Revit is now available for Dampers in CAPS

March, 2017

The release of CAPS 4.22 introduces lots of Revit content for Greenheck's most popular life-safety and control damper models. Here's a brief summary of how this content can be used to increase accuracy and efficiency during the design or prefabrication phases of a project.

Life-Safety Dampers

Code and Standards compliance:

• Section 106.3.1 of the IMC requires that the locations of penetrations in rated partitions as well as the materials and methods used to maintain the partition’s rating shall be indicated in construction documents.
• Sections & of NFPA 80 require that any dynamic HVAC system (one that maintains air movement at the indication of a fire) incorporate dynamically rated fire dampers with pressure and velocity ratings appropriate for actual system conditions.

Constraints:  All UL certified fire and smoke dampers are listed for some combination of the following code required rating criteria that can be extracted from the damper object. Using CAPS generated Revit data will ensure all schedule and drawing information for the object is in full compliance with its listing.

• minimum and maximum size limitations 
• fire protection rating (hours)
• mounting orientation requirements
• closure temperatures
• maximum pressure and velocity
• leakage class
• elevated temp. rating

Installation coordination:

• All UL certified dampers carry specific installation requirements per the terms of their listing. These requirements have an impact on the connecting ductwork, the rated partition and the space needed to allow access for inspection and testing as required by the IFC (International Fire Code).
      o Using an accurate Revit model is an easy way to schedule and coordinate these requirements during the design phase to help mitigate potential confusion and change orders once the building is under construction.


• Using the AMCA certified data generated from our configure-to-order CAPS software provides assurance that the engineer’s design will meet energy code requirements.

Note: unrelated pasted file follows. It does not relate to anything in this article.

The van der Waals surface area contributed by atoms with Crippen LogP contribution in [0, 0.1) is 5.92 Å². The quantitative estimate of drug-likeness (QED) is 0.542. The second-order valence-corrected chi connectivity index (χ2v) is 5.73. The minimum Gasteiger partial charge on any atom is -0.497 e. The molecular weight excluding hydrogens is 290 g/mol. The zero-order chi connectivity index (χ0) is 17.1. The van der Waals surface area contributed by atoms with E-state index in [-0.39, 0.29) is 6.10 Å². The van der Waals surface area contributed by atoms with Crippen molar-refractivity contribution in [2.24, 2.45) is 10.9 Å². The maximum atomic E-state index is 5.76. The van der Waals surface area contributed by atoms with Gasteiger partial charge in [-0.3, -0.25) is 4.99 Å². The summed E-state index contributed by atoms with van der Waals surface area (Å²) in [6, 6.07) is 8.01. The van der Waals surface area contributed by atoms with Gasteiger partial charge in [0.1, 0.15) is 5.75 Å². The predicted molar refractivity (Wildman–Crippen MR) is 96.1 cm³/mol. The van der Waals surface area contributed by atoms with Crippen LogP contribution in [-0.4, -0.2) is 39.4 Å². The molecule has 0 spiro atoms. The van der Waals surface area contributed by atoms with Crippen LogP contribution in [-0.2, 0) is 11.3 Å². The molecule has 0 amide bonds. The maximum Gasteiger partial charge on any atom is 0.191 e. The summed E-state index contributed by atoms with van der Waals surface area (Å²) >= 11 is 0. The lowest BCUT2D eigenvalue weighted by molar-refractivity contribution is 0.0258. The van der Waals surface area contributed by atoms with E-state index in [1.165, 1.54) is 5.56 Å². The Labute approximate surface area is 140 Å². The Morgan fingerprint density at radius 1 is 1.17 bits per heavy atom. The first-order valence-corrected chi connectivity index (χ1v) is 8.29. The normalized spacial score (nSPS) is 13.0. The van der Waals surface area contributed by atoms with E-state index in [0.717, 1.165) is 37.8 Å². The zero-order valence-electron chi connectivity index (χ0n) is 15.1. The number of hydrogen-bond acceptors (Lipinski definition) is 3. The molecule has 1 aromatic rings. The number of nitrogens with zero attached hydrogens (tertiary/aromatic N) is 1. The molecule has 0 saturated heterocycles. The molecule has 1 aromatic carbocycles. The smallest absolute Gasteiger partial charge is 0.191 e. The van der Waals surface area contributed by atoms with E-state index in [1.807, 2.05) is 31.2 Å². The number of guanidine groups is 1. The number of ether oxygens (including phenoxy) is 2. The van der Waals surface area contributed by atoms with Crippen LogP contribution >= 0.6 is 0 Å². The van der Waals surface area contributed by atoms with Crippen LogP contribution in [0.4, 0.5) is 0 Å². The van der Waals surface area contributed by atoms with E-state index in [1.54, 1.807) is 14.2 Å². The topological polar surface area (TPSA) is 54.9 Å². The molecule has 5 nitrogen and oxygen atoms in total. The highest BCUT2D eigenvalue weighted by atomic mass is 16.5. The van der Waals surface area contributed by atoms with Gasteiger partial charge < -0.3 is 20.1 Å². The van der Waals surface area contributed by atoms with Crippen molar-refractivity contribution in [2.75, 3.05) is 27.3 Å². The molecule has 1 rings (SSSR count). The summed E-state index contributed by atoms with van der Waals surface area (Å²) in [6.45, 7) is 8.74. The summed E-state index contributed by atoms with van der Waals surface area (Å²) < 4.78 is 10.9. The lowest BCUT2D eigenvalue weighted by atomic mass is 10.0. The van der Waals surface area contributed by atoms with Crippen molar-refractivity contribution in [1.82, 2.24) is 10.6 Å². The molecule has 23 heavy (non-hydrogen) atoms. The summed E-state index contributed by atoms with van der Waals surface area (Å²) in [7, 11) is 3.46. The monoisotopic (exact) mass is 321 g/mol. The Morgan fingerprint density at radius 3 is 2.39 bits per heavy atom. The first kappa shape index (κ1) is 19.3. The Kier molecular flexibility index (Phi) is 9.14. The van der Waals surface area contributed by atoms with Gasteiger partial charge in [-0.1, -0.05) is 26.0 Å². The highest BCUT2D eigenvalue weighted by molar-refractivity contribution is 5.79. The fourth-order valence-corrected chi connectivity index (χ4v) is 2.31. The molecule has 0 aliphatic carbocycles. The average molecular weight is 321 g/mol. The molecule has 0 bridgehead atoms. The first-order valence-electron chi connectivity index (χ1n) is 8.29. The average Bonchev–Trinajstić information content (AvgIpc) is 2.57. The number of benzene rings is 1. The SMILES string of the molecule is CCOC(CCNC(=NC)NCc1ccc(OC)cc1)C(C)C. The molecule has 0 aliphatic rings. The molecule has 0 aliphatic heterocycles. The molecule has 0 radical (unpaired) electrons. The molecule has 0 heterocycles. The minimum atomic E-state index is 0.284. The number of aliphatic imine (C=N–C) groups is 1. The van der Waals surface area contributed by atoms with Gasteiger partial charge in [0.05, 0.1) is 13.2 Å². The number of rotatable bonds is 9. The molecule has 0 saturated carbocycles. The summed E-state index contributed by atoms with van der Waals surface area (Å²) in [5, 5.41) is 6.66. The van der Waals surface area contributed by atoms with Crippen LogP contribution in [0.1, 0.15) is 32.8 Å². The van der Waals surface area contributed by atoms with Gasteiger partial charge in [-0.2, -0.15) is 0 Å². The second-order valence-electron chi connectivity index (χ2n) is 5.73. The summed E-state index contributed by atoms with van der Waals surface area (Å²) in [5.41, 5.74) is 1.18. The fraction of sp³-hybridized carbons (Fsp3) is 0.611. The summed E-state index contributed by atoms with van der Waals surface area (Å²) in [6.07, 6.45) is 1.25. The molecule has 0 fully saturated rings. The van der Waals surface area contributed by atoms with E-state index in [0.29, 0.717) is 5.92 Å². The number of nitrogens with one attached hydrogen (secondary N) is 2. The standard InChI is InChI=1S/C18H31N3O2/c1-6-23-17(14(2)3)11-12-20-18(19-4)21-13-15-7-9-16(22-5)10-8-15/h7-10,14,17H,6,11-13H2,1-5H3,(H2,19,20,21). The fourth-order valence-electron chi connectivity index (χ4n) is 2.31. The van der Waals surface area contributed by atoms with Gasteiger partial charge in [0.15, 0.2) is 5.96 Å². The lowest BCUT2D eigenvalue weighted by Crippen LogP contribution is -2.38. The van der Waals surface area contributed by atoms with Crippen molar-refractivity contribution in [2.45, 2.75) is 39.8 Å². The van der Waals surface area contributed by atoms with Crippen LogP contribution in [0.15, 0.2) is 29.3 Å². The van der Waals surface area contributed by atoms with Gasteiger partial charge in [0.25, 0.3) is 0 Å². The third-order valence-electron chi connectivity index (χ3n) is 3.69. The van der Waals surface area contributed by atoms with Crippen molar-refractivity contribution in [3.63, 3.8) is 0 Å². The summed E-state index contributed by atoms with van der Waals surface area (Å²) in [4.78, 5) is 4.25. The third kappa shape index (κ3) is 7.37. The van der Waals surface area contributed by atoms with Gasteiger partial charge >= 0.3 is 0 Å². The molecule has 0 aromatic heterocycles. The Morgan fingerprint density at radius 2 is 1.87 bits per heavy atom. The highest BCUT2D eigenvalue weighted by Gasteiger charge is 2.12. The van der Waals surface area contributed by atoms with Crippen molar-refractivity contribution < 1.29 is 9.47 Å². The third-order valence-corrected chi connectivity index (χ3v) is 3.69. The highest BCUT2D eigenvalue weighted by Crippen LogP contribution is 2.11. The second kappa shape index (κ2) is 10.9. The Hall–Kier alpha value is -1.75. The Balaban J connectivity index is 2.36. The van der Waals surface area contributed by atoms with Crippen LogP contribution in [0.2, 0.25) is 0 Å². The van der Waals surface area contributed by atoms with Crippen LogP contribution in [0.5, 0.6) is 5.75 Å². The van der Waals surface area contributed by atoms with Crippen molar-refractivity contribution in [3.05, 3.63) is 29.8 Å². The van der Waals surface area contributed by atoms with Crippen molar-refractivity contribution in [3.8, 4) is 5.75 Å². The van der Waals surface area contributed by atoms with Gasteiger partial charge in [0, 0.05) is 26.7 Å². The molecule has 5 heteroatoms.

• The Department of Energy has mandated that all states comply with the latest version of ASHRAE 90.1. While not all states comply with the regulation many do and more will in the near future. The responsibility to ensure that a system’s performance complies with the energy code falls to the design engineer.
• The latest edition of ASHRAE 90.1 mandates specific fan power limits based on CFM. Engineers can increase the CFM per fan by minimizing pressure in the system while also minimizing duct and damper sizes by using the most accurate and lowest certified pressure loss performance in the industry. This will reduce the project first cost as well as the system’s lifetime operating cost in measurable terms.
• To assure all manufacturers meet the basis of design for pressure drop, engineers need to begin scheduling dampers and pressure drop performance on their plans.


• Use the accuracy of GH Revit models to ensure fit, access and interferences.
• Many progressive sheet metal shops are beginning to use Revit models to prefabricate the duct work and plan installation. An accurate model can significantly improve coordination and schedule attainment while at the same time reducing time and potential communication errors.

To obtain more information about this Greenheck announcement you may:

  1. Request information via e-mail
  2. Contact your local Greenheck Representative
  3. Phone us at (715) 359-6171 or fax us at (715) 355-2399
  4. Write us at Greenheck, P.O. Box 410, Schofield, WI 54476-0410
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